by Ben Scofield
There are more smart people building software now than there have been at any point in the past, which means that it's more important than ever to stay on top of new developments, libraries, frameworks, and everything else. To really take advantage of this wealth of innovation, however, you've got to look beyond your normal community -- what's going on in Python? And how can we use that to make our Ruby lives easier? In this session, we'll explore that question. We'll look at actual examples of code and concepts borrowed and reimplemented to form a better idea of when it's appropriate and when it'll fall flat.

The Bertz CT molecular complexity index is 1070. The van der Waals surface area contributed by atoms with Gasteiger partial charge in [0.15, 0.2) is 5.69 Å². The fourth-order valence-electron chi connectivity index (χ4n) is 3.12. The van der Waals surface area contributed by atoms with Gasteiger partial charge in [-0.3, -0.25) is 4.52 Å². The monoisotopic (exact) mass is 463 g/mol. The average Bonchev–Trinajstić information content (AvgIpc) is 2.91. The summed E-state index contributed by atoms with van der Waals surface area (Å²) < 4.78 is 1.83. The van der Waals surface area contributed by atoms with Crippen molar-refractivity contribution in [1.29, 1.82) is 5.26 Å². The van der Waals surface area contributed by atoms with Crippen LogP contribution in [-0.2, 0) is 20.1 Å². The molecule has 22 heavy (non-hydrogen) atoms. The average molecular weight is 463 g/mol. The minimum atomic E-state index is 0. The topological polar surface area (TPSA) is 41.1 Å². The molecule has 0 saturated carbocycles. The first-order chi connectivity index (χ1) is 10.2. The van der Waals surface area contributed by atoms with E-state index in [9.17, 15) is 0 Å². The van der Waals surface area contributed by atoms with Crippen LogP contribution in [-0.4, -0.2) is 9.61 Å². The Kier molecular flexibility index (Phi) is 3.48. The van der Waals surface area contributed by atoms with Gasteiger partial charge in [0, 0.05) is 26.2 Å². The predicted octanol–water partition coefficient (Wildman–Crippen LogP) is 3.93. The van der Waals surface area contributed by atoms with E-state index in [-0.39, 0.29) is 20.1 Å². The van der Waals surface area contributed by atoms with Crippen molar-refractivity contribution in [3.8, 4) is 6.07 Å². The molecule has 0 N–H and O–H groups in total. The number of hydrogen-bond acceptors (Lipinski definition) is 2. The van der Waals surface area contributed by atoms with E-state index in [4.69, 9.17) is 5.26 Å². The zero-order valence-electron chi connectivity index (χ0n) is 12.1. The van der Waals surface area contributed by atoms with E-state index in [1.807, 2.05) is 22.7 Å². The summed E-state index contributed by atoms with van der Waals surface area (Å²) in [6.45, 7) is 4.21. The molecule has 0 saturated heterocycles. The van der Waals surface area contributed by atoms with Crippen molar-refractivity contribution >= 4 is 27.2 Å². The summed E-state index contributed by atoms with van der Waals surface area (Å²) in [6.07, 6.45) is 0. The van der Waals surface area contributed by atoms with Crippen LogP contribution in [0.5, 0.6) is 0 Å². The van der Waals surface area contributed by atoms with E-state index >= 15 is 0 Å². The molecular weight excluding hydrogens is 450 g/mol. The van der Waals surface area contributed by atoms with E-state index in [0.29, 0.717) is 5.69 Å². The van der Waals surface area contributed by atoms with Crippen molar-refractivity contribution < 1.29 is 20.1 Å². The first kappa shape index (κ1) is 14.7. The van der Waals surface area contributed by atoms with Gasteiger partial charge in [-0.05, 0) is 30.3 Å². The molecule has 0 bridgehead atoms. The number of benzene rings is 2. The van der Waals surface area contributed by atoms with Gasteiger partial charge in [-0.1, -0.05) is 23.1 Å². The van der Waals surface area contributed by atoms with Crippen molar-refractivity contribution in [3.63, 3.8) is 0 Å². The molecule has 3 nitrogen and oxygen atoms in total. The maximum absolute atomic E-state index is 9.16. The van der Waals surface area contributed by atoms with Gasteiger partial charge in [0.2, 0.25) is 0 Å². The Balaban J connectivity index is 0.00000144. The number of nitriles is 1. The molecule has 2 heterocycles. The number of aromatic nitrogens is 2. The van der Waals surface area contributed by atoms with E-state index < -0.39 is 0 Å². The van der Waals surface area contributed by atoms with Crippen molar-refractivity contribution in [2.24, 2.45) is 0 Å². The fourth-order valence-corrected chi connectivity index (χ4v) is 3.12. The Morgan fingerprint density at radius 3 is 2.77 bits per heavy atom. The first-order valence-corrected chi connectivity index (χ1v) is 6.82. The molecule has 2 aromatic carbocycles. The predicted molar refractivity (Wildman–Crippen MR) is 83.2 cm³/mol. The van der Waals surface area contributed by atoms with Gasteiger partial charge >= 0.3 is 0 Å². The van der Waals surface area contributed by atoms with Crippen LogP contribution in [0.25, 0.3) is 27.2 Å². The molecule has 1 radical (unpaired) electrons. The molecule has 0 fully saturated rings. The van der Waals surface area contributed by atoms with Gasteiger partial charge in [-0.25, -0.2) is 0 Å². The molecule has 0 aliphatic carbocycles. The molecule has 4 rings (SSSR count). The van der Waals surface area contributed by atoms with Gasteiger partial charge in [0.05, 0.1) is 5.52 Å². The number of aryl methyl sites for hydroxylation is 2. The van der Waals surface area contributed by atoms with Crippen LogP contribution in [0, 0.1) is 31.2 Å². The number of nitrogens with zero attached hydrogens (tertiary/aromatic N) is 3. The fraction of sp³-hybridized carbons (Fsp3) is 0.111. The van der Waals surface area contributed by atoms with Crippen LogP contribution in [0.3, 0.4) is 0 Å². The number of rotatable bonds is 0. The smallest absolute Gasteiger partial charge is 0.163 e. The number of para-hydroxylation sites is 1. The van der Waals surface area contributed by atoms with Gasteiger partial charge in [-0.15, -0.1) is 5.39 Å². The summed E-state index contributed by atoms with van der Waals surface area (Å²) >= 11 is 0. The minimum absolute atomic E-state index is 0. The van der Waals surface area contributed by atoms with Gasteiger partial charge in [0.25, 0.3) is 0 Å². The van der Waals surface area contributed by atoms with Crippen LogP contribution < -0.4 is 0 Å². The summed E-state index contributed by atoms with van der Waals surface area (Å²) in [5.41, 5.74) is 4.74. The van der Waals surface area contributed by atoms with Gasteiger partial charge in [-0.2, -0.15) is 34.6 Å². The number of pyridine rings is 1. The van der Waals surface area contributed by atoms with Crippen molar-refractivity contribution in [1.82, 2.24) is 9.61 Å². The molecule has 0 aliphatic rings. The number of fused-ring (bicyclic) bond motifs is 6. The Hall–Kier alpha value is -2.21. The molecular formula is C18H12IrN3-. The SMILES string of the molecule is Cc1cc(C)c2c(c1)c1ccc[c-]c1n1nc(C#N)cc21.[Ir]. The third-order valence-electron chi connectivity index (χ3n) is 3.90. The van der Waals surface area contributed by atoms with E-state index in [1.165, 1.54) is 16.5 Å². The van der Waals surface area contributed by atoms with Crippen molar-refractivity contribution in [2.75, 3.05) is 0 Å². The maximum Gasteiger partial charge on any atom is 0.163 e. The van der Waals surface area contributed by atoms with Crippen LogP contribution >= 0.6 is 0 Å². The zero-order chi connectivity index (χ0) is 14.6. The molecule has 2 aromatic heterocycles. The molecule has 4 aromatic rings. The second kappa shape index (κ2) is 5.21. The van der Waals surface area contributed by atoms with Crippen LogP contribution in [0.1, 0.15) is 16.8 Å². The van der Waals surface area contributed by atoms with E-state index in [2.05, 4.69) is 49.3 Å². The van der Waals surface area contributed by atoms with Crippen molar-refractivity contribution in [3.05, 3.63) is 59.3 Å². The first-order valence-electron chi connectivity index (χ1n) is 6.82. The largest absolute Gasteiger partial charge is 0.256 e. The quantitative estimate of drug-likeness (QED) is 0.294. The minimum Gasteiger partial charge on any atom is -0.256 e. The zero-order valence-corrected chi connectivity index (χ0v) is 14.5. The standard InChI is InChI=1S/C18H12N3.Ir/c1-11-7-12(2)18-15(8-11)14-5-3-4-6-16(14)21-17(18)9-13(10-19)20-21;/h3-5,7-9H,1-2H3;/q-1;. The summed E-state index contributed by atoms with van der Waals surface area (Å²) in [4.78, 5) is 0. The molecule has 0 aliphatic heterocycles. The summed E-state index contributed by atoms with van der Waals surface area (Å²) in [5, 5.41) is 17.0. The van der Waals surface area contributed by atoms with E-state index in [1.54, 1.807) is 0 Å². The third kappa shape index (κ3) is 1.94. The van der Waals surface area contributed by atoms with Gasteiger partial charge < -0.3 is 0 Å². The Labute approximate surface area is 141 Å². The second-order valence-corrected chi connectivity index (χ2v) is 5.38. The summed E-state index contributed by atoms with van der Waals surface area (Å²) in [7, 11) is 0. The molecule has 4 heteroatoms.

At least since node.js, everyone knows that real time HTTP responses are the next big thing. The secrets of handling incoming requests asynchronously with Ruby is not yet far spread among Rubyists, as the internals needed for such responses are neither specified nor documented and there is a lack of tools. Still, it is possible to use Server-Sent Events, Websockets and akin with Rack today. This talk will demonstrate the underlying technologies and how to use them.
by Dave Hoover
The Ruby community's passion for open source is unparalleled with respect to other languages, however it comes at a price. In this talk some extremely opinionated ideas will be presented in the hopes of sparking some great conversion around the following areas:
Code quality vs time to market in the OSS world, flexible project infrastructure, outside in to inside out testing, locking down your API and design, leveraging the community for resources, proper open source etiquette, and effective and noneffective design and refactoring techniques.
8th–9th April 2011